By: Jason Baldwin
It wasn’t that long ago that the furthest places in the world I had ever been to in any direction were defined by either a jail or a prison. I recently shared this truth with Michael Morton and Daniel Villegas while in El Paso at a fundraiser/golf tournament benefiting Proclaim Justice.
Like me, both of these men have suffered terribly from wrongful conviction. Michael has been exonerated, but only after having served nearly 25 years in TX for murdering his own wife. Daniel is currently out on appeal bond after serving over 18 years for a shooting he is completely innocent of. I have been free for 6 years now, after serving over 18 years in Arkansas for the murder of three young 8-year-old boys, a murder I did not commit. I’m free, but not exonerated as I was forced into what is called an Alford Plea (where I maintain my innocence while the State maintains their theory of, my guilt) in order to save the innocent life of my childhood best friend, Damien Echols, who was facing being murdered by the state of Arkansas by lethal injection.
Between the three of us we have served over 60 years in prison as slaves. Even though none of us are currently behind bars, we each are at different points along the long and winding Road of Condemned Innocents.
Michael is where every person who is wrongfully convicted wants and deserves to be: exonerated, freed, and somewhat compensated for his ordeal by the state. Daniel’s and my cases are a bit different than Michael’s: ours have the added twist of a real-life Sword of Damocles hanging over our heads.
For me, that sword comes in the form of the suspended sentence that threatens to morph into a 21-year sentence should I commit a crime within 10 years from the date of my release on August 19th, 2011. Essentially, I won’t be “in the clear” until August 19th of 2021. I’ve got 6 years in and 4 more to go, which I am always aware and wary of.
Daniel has been “free” for several years now on an appeal bond and is working for Mimbela Contractors Inc. Thanks to his skills and the faith of the owner and Proclaim Justice board member John Mimbela, Daniel has a bright future. Since being free, Daniel has become a new dad and is putting family roots down in El Paso.
Since I’ve been free I’ve traveled the country and world. I spent my first Thanksgiving in Amsterdam and can travel freely without worry, for the most part. No longer is the Craighead County jail in Jonesboro, Arkansas the farthest north I’ve even been. That title now belongs to Toronto, Canada. No longer is the farthest west I’ve ever been the Diagnostic Unit in Pine Bluff, Arkansas. That title now belongs to Friday Harbor in the San Juan Islands in the northwesternmost part of Washington state. No longer is the farthest south I’ve ever been the Varner Supermax Unit in Grady, Arkansas. That title now belongs to San Antonio, Texas, where I saw Metallica play live.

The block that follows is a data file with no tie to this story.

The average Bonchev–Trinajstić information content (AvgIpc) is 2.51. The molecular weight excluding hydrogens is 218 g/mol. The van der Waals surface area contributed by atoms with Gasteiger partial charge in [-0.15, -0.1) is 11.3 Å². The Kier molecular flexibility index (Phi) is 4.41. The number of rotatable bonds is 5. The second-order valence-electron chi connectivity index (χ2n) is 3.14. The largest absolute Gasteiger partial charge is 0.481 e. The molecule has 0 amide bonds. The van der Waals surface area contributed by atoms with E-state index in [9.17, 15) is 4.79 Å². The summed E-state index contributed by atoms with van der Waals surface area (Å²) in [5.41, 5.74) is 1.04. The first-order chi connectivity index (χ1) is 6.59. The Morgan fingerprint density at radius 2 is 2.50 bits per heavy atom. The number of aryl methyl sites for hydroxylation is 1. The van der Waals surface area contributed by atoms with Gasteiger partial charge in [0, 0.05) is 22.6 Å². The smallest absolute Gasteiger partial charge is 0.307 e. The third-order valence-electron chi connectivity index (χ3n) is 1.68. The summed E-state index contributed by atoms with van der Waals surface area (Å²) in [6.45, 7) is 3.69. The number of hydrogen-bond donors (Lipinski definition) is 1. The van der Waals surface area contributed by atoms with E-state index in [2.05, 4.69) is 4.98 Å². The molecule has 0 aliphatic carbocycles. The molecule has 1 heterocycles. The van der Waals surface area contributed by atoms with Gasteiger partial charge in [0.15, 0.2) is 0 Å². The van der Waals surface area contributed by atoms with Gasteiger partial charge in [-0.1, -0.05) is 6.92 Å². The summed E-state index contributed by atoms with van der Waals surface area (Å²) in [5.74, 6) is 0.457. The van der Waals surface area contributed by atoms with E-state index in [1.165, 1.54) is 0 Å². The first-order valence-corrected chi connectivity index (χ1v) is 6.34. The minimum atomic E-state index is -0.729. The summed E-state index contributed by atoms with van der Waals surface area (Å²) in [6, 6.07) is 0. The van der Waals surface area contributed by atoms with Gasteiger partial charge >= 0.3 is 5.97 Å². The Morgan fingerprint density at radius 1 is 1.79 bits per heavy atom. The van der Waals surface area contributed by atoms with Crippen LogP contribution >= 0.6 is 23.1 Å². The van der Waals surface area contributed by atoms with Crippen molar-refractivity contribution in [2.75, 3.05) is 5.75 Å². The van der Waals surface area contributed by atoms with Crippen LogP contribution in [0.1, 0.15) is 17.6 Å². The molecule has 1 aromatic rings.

Like me, Michael has been all over the world too and is free to travel as an exoneree. The same cannot be said for Daniel—he has to get special permission to leave since he is out on an appeal bond. That is not always an easy task to accomplish. Travel for work is one thing, but if he just wants to get away for the weekend with his family then that is almost impossible.
Even though I did not do time in Texas with either Michael or Daniel, it was good for me to spend some time with them on this side of the fence just smiling and laughing together. My heart breaks for all the innocent still behind prison bars, but that is what Proclaim Justice is all about: freeing innocents.
I don’t worry about Michael. He pretty much has his life figured out. I do worry about Daniel. His case is one of our biggest cases right now and the state is threatening to try him again. For Daniel’s part, he is living his life the way I imagine he has always dreamed: raising a family and building a future. I admire him his bravery so much! I must admit to not being so brave. People ask me all the time when Holly and I will have kids—my parents, her parents and everyone else asks that question. The answer for me is we aren’t. As long as my name is not cleared, as long as this suspended sentence and Alford Plea hang over my head I cannot, in good conscience, bring a life into this world. All I can think of is Damien’s son growing up without his father. I cannot risk it.
There are many innocents who have suffered wrongful conviction. Not all of us get our lives back. But I aim to give as many of them back as I can. That I can do.
Charles Jason Baldwin served over 18-years of a life without parole sentence and faced down the State of Arkansas’s death threats with dignity, honor and grace for crimes for which he is completely, actually and factually innocent. To this day he seeks the identity of the murderer(s) of Christopher Byers, Michael Moore and Steve Branch